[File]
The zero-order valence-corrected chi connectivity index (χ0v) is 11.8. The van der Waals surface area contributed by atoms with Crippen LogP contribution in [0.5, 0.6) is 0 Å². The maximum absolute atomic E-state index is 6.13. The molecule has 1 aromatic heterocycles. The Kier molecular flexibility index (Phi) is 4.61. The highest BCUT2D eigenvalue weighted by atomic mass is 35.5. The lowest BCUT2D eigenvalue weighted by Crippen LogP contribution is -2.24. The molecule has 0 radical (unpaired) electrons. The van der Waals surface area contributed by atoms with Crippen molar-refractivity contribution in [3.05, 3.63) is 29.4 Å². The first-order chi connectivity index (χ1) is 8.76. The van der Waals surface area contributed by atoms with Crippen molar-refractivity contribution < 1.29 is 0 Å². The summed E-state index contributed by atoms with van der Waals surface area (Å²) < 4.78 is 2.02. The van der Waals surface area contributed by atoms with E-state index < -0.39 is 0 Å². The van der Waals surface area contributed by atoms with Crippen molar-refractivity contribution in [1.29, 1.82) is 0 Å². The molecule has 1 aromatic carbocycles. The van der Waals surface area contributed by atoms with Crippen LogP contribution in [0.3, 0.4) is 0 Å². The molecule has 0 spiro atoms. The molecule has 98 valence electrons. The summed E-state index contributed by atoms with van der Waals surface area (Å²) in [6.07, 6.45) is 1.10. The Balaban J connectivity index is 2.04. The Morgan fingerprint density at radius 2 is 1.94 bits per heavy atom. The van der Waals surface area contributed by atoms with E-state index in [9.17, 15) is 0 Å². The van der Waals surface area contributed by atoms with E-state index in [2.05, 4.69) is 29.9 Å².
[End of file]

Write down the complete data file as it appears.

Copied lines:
The zero-order valence-corrected chi connectivity index (χ0v) is 11.8. The van der Waals surface area contributed by atoms with Crippen LogP contribution in [0.5, 0.6) is 0 Å². The maximum absolute atomic E-state index is 6.13. The molecule has 1 aromatic heterocycles. The Kier molecular flexibility index (Phi) is 4.61. The highest BCUT2D eigenvalue weighted by atomic mass is 35.5. The lowest BCUT2D eigenvalue weighted by Crippen LogP contribution is -2.24. The molecule has 0 radical (unpaired) electrons. The van der Waals surface area contributed by atoms with Crippen molar-refractivity contribution in [3.05, 3.63) is 29.4 Å². The first-order chi connectivity index (χ1) is 8.76. The van der Waals surface area contributed by atoms with Crippen molar-refractivity contribution < 1.29 is 0 Å². The summed E-state index contributed by atoms with van der Waals surface area (Å²) < 4.78 is 2.02. The van der Waals surface area contributed by atoms with E-state index < -0.39 is 0 Å². The van der Waals surface area contributed by atoms with Crippen molar-refractivity contribution in [1.29, 1.82) is 0 Å². The molecule has 1 aromatic carbocycles. The van der Waals surface area contributed by atoms with Crippen LogP contribution in [0.3, 0.4) is 0 Å². The molecule has 0 spiro atoms. The molecule has 98 valence electrons. The summed E-state index contributed by atoms with van der Waals surface area (Å²) in [6.07, 6.45) is 1.10. The Balaban J connectivity index is 2.04. The Morgan fingerprint density at radius 2 is 1.94 bits per heavy atom. The van der Waals surface area contributed by atoms with E-state index in [9.17, 15) is 0 Å². The van der Waals surface area contributed by atoms with E-state index in [2.05, 4.69) is 29.9 Å².